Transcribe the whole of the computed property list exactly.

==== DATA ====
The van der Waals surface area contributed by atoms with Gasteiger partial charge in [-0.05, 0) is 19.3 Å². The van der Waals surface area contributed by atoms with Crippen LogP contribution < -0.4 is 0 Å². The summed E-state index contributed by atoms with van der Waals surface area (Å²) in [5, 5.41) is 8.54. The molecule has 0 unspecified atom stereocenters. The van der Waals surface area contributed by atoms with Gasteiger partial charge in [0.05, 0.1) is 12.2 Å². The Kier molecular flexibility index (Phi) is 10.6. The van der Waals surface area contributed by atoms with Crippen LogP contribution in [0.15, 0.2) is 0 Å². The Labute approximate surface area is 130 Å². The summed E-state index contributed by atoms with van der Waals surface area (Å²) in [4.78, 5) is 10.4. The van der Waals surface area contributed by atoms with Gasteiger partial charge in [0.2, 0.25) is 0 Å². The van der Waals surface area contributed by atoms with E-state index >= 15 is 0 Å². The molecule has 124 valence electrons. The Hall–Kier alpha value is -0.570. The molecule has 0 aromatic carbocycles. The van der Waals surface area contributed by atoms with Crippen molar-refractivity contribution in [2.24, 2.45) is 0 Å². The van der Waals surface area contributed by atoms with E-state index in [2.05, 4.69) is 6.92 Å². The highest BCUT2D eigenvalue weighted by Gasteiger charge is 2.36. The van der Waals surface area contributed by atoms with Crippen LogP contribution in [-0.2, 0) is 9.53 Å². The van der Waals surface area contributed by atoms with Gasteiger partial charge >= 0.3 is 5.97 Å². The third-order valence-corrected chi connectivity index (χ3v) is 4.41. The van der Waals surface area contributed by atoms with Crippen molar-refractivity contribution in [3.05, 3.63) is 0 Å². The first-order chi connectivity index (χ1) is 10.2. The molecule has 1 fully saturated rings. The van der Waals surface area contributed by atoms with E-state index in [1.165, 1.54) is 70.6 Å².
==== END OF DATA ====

The van der Waals surface area contributed by atoms with Gasteiger partial charge in [-0.05, 0) is 19.3 Å². The van der Waals surface area contributed by atoms with Crippen LogP contribution < -0.4 is 0 Å². The summed E-state index contributed by atoms with van der Waals surface area (Å²) in [5, 5.41) is 8.54. The molecule has 0 unspecified atom stereocenters. The van der Waals surface area contributed by atoms with Gasteiger partial charge in [0.05, 0.1) is 12.2 Å². The Kier molecular flexibility index (Phi) is 10.6. The van der Waals surface area contributed by atoms with Crippen LogP contribution in [0.15, 0.2) is 0 Å². The Labute approximate surface area is 130 Å². The summed E-state index contributed by atoms with van der Waals surface area (Å²) in [4.78, 5) is 10.4. The van der Waals surface area contributed by atoms with Gasteiger partial charge in [0.2, 0.25) is 0 Å². The van der Waals surface area contributed by atoms with E-state index >= 15 is 0 Å². The molecule has 124 valence electrons. The Hall–Kier alpha value is -0.570. The molecule has 0 aromatic carbocycles. The van der Waals surface area contributed by atoms with Crippen molar-refractivity contribution in [2.24, 2.45) is 0 Å². The van der Waals surface area contributed by atoms with E-state index in [2.05, 4.69) is 6.92 Å². The highest BCUT2D eigenvalue weighted by Gasteiger charge is 2.36. The van der Waals surface area contributed by atoms with Crippen LogP contribution in [-0.2, 0) is 9.53 Å². The van der Waals surface area contributed by atoms with Gasteiger partial charge >= 0.3 is 5.97 Å². The third-order valence-corrected chi connectivity index (χ3v) is 4.41. The van der Waals surface area contributed by atoms with Crippen molar-refractivity contribution in [3.05, 3.63) is 0 Å². The first-order chi connectivity index (χ1) is 10.2. The molecule has 1 fully saturated rings. The van der Waals surface area contributed by atoms with E-state index in [1.165, 1.54) is 70.6 Å².